DGIST announced on July 2 that Professor Seong-Woon Yu’s team in the Department of Brain and Cognitive Sciences discovered that chronic stress causes autophagic death of adult hippocampal neural stem cells (NSCs). These findings are expected to open up new strategies for combatting stress-associated neural diseases.
Chronic stress is infamous for its association with various mental diseases such as depression and schizophrenia that have become very serious social problems. Stress can even raise the risk of neurodegenerative diseases, such as Alzheimer’s disease. However, the exact mechanisms underlying damages of brain functions have not been well known yet. While the previous animal studies found that generation of new neurons is much less in stressed mice, apoptosis1, a well-known cell suicide pathway was not found in NSCs, leading to a conclusion that cell death is not related with loss of NSCs during stress. Thus, the cause of a decline in adult neurogenesis2, which is a generation of new neural cells in the adult brain, especially in the hippocampus, has remained.
Professor Yu’s team discovered for the first time that chronic stress causes autophagic death of adult hippocampal NSCs. Autophagy (self-eating in Greek) is a cellular process to protect cells from unfavorable conditions through digestion and recycling of inner cell materials, thereby cells can remove toxic or old intracellular components and get nutrients and metabolites for survival. However, autophagy can turn into self-destruction process under certain conditions, leading to autophagic cell death. Autophagic cell death is a form of cell death distinguished from apoptosis by the causative role of autophagy for cell demise. Using the NSCs derived from rodents and genetically-modified mice, the research team discovered that the death of hippocampal NSCs is prevented and normal brain functions are maintained without stress symptoms when Atg7, one of the major autophagic genes, is deleted.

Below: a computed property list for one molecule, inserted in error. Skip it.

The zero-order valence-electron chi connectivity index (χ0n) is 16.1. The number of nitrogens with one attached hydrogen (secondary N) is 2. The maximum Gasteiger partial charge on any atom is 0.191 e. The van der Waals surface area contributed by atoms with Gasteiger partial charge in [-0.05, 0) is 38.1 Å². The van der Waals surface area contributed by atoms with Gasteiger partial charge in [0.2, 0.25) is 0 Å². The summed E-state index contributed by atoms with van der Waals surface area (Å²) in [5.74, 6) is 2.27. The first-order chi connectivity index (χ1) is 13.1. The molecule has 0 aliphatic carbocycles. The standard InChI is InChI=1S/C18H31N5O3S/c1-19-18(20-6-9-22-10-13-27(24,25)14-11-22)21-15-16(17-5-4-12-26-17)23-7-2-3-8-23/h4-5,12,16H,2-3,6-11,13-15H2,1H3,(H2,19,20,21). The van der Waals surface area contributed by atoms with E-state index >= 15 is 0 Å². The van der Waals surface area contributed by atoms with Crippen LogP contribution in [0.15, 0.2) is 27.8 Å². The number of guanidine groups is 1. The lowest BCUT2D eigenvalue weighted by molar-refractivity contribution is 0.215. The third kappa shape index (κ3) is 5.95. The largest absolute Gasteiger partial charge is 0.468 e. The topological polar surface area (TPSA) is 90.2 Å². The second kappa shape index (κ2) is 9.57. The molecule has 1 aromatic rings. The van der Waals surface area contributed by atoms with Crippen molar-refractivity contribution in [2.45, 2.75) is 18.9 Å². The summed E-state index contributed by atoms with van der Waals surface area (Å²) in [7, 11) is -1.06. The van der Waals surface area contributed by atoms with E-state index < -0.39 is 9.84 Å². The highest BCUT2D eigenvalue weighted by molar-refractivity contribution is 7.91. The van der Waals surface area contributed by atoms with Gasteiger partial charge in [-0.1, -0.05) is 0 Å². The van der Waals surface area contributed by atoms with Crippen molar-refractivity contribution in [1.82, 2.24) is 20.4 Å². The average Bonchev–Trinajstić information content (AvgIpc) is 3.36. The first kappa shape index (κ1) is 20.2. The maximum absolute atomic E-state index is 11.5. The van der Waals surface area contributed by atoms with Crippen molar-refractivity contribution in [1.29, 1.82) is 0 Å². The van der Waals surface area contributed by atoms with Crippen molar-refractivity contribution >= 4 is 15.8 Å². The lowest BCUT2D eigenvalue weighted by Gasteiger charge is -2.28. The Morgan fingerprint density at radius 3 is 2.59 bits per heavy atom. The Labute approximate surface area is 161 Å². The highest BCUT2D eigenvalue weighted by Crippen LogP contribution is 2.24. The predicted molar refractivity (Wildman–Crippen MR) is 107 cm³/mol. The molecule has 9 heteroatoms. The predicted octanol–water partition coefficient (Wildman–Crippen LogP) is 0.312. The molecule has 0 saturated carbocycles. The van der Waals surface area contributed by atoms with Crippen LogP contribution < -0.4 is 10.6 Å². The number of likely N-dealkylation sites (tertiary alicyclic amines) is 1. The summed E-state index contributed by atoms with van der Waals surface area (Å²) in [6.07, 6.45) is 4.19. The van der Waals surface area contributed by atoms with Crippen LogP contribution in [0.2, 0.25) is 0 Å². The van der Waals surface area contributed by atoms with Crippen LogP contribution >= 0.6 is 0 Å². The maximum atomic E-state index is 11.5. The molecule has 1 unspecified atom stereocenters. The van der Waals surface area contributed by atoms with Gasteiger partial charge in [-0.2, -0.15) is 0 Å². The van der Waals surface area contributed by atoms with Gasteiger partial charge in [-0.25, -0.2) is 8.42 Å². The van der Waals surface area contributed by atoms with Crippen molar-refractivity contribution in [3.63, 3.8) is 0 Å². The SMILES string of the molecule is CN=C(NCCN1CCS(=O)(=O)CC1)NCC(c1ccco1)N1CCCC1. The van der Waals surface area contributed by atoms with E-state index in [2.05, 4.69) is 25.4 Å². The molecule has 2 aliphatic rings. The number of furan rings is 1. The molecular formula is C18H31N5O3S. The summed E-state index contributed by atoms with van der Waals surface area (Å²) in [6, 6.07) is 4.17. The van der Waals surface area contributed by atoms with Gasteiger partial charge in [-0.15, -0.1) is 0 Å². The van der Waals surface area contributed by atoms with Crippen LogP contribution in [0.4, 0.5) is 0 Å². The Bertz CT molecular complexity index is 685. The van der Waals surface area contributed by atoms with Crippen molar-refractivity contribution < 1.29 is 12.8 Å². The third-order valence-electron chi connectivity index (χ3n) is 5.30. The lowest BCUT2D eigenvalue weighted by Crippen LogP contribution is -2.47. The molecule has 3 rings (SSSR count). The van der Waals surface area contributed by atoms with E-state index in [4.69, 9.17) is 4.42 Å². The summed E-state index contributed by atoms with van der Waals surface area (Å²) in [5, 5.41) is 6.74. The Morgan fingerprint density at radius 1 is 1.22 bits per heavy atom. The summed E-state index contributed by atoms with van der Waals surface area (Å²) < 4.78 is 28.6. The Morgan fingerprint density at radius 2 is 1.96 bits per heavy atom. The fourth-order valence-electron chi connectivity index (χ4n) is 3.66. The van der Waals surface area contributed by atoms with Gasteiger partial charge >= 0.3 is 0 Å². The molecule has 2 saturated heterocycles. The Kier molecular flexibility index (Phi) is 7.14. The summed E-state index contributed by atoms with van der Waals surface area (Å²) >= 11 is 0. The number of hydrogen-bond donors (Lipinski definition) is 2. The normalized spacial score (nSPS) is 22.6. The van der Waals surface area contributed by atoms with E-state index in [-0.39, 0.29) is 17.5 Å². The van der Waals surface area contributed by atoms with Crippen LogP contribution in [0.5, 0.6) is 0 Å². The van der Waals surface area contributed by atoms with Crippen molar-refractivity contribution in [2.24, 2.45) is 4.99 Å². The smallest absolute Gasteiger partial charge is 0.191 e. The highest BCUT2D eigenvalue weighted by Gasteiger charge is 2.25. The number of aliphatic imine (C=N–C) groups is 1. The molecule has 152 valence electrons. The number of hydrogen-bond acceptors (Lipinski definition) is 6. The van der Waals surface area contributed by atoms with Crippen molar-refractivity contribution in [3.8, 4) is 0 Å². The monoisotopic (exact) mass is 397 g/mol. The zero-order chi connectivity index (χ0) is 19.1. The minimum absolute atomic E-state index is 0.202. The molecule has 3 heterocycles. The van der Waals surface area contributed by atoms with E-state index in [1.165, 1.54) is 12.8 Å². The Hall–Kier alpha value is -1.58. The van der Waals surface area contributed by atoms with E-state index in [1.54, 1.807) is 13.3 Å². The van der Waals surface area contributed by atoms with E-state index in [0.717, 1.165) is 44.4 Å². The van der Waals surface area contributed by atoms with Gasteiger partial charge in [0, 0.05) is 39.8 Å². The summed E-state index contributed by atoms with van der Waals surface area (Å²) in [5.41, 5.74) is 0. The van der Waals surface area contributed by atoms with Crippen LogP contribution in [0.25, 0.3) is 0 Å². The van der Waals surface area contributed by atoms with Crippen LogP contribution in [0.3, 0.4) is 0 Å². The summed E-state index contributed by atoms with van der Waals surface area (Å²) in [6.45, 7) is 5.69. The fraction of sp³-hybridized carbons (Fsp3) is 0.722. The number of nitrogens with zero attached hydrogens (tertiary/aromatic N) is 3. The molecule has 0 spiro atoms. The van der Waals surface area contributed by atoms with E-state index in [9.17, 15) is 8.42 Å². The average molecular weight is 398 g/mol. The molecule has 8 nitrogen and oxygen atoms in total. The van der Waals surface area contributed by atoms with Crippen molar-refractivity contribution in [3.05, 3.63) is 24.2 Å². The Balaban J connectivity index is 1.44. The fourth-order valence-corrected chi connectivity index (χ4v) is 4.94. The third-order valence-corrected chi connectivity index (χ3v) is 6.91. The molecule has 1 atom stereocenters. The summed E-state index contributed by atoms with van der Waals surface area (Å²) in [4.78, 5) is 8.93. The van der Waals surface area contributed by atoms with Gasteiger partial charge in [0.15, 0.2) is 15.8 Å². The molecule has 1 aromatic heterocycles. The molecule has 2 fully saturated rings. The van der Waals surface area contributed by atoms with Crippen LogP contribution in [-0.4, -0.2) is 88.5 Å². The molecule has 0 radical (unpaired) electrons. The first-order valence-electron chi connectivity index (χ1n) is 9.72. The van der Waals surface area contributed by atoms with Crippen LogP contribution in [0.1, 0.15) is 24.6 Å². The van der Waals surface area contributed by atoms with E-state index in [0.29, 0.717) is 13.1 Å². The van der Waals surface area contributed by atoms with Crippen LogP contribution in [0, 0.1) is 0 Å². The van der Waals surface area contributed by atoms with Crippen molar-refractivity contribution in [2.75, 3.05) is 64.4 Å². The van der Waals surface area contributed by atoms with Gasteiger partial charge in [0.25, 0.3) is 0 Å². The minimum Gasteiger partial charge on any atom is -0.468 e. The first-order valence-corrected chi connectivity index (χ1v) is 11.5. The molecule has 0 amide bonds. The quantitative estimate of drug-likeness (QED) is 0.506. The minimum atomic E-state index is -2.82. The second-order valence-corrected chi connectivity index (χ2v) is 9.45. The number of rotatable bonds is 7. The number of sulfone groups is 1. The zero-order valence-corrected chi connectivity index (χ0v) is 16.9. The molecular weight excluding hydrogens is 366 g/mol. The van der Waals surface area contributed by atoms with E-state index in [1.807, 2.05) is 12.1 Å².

The research team also further examined the mechanism controlling the autophagy induction of NSCs in more depth, proving that SGK3 (serum/glucocorticoid regulated kinase3) genesis the trigger for autophagy initiation. Therefore, when SGK3 gene is removed, hippocampal NSCs do not undergo cell death and are spared from stress.
Professor Yu in the Department of Brain and Cognitive Sciences said that “It is clear from our study that cognitive defects and mood disorders brought about by stress is through autophagic death of adult hippocampal NSCs. With continuous research, we’ll be able to take a step further toward the development of effective treatment of psychological disorders such as depression and anxiety. Furthermore, stress-related neurodegenerative diseases including dementia could be also benefited from our study. We hope to be able to develop much faster and more effective mental disease treatments through joint research with the Chinese National Compound Library to develop SGK3 inhibitor together.”
This research achievement was published in the journal ‘Autophagy’ on June 24 and was participated by Seonghee Jung in the M.S.-Ph.D. Integrated Program in the Department of Brain and Cognitive Sciences at DGIST as the first author. It was conducted through the Brain Research Program and Mid-level Researcher Support Program by the Ministry of Science and ICT and the Korean National Research Foundation, as well as DGIST Convergence Research Project on Neuroplasticity Rehabilitation Mechanism and Technique.